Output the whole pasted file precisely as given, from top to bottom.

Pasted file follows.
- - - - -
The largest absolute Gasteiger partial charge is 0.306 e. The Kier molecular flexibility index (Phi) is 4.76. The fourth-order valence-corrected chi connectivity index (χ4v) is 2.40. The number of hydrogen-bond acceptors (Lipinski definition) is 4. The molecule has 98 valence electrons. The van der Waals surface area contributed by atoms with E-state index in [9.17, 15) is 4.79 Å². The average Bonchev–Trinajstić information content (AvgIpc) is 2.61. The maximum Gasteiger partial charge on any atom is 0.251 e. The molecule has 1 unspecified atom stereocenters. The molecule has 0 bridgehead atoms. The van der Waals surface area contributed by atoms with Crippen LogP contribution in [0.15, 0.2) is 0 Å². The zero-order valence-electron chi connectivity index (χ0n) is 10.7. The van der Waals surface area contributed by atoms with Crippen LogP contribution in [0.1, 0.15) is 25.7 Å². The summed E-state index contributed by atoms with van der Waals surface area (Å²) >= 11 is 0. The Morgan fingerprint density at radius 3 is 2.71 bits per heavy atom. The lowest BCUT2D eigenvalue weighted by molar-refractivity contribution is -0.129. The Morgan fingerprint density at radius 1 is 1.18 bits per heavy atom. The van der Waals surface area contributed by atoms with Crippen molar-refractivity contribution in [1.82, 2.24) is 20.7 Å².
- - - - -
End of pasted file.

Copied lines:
The largest absolute Gasteiger partial charge is 0.306 e. The Kier molecular flexibility index (Phi) is 4.76. The fourth-order valence-corrected chi connectivity index (χ4v) is 2.40. The number of hydrogen-bond acceptors (Lipinski definition) is 4. The molecule has 98 valence electrons. The van der Waals surface area contributed by atoms with E-state index in [9.17, 15) is 4.79 Å². The average Bonchev–Trinajstić information content (AvgIpc) is 2.61. The maximum Gasteiger partial charge on any atom is 0.251 e. The molecule has 1 unspecified atom stereocenters. The molecule has 0 bridgehead atoms. The van der Waals surface area contributed by atoms with Crippen LogP contribution in [0.15, 0.2) is 0 Å². The zero-order valence-electron chi connectivity index (χ0n) is 10.7. The van der Waals surface area contributed by atoms with Crippen LogP contribution in [0.1, 0.15) is 25.7 Å². The summed E-state index contributed by atoms with van der Waals surface area (Å²) >= 11 is 0. The Morgan fingerprint density at radius 3 is 2.71 bits per heavy atom. The lowest BCUT2D eigenvalue weighted by molar-refractivity contribution is -0.129. The Morgan fingerprint density at radius 1 is 1.18 bits per heavy atom. The van der Waals surface area contributed by atoms with Crippen molar-refractivity contribution in [1.82, 2.24) is 20.7 Å².